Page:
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Thank You, Mr. President

Thank You, Mr. President

By Mark Davis - January 14, 2009

The running joke when I got my invitation to the White House Christmas party was that the administration knew my views on the war and tax cuts but maybe not on immigration and bailouts. In reality, the festive crowd contained more than a few outright liberal media voices, from the always likable Juan Williams of Fox News to the perpetually antagonistic Helen Thomas.

Chalk it up to the general graciousness this president has maintained toward reporters and commentators who have often kicked him in the teeth in return.

The press corps did it to his father and to Ronald Reagan before him. But those were days of Elizabethan manners compared to the venom reserved for George W. Bush.

Whether in the media or the general public, the aptly titled Bush Derangement Syndrome may stem from his enemies' inability to stomach his 2000 win, decided, as the rules require, not by the popular vote won by Al Gore or by their wish to steal a state Gore did not win, but by the facts and the law.

But it is more likely the war that enrages them, as it has toppled their comfortable notions of innocuous, persuadable terrorists and the high-mindedness of pacifism.

I wanted to make sure any moments I had with the president and first lady that night contained one thing. With my wife standing with me and our two kids secure at home in Texas, I wanted above all else to thank him for keeping my family and my country safe.

From Guantanamo to warrantless wiretaps to secret prisons to the sparse examples of waterboarding, his assertions of presidential power have yielded seven years of no attacks on our soil, a detail lost on the crowd that views Halliburton as a greater evil than Saddam Hussein.

For them, just as it was never enough to simply disagree with the Bush agenda, his departure is not limited to relief or even celebration. It is an occasion to suggest, as the reliably hateful Bob Herbert has for years from his New York Times pulpit, that President Bush has intentionally sent our sons and daughters into harm's way, corrupted the Constitution and mistreated those poor souls at Guantanamo, all with malevolent intent.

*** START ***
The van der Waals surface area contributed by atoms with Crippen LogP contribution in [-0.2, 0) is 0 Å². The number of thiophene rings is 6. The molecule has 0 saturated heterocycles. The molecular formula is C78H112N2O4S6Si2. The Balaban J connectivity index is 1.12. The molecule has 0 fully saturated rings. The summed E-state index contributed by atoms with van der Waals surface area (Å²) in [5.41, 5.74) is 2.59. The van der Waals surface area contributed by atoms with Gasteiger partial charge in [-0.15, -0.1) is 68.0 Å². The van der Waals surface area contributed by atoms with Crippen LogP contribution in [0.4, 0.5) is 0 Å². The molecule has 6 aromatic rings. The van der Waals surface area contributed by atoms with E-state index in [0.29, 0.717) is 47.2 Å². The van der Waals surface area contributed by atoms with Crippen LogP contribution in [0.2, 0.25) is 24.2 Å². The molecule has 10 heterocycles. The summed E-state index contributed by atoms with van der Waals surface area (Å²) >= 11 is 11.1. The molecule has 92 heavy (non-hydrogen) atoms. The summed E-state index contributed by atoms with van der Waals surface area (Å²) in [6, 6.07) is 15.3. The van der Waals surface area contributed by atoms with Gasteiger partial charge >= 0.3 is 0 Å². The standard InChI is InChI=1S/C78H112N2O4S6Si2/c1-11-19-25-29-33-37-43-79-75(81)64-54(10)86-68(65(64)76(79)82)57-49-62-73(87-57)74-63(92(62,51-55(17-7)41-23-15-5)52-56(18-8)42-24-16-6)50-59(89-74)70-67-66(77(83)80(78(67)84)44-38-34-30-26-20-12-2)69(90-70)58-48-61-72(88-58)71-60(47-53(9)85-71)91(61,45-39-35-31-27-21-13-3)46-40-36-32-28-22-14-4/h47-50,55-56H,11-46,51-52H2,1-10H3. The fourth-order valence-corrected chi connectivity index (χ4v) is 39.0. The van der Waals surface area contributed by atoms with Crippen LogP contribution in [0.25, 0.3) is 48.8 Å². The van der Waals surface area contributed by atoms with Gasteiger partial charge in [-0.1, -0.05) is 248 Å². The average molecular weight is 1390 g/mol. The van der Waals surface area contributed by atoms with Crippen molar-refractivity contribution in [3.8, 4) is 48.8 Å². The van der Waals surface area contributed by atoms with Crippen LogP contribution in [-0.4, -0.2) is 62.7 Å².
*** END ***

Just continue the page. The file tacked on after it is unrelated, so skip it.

I would guess that most of those grieving families do not share Herbert's profane belief that their loved ones died in vain. If there is a shred of decency left in these unhinged critics now that they can watch the president they loathe slip into private life, let them restrain themselves from wrapping their hatred of the war in a camouflage of feigned concern for those who have fought it.

I do not presume unanimous war support among bereaved families. But most will be proud, forever, of their sons and daughters, and their mission, and the commander in chief who gave them orders to liberate millions so that democracy can have a chance to calm the terror-infested landscape of the Middle East.

Those soldiers have succeeded in that visionary task, and so has this president. He also succeeded in honoring the Constitution with two Supreme Court justices who actually pay attention to it, reducing tensions with North Korea through the diplomacy his critics say he never practices and stopping Al Gore once again, this time by balancing global warming hysteria with rational skepticism.

As our brief chat came to a close, the new couple moving soon onto Daria Place in North Dallas wished us a Merry Christmas. The president then added: "Tell 'em we're coming home...with our heads held high."

As well they should be.

Mark Davis hosts a radio talk show in Dallas-Fort Worth and is a free-lance columnist for The Dallas Morning News.

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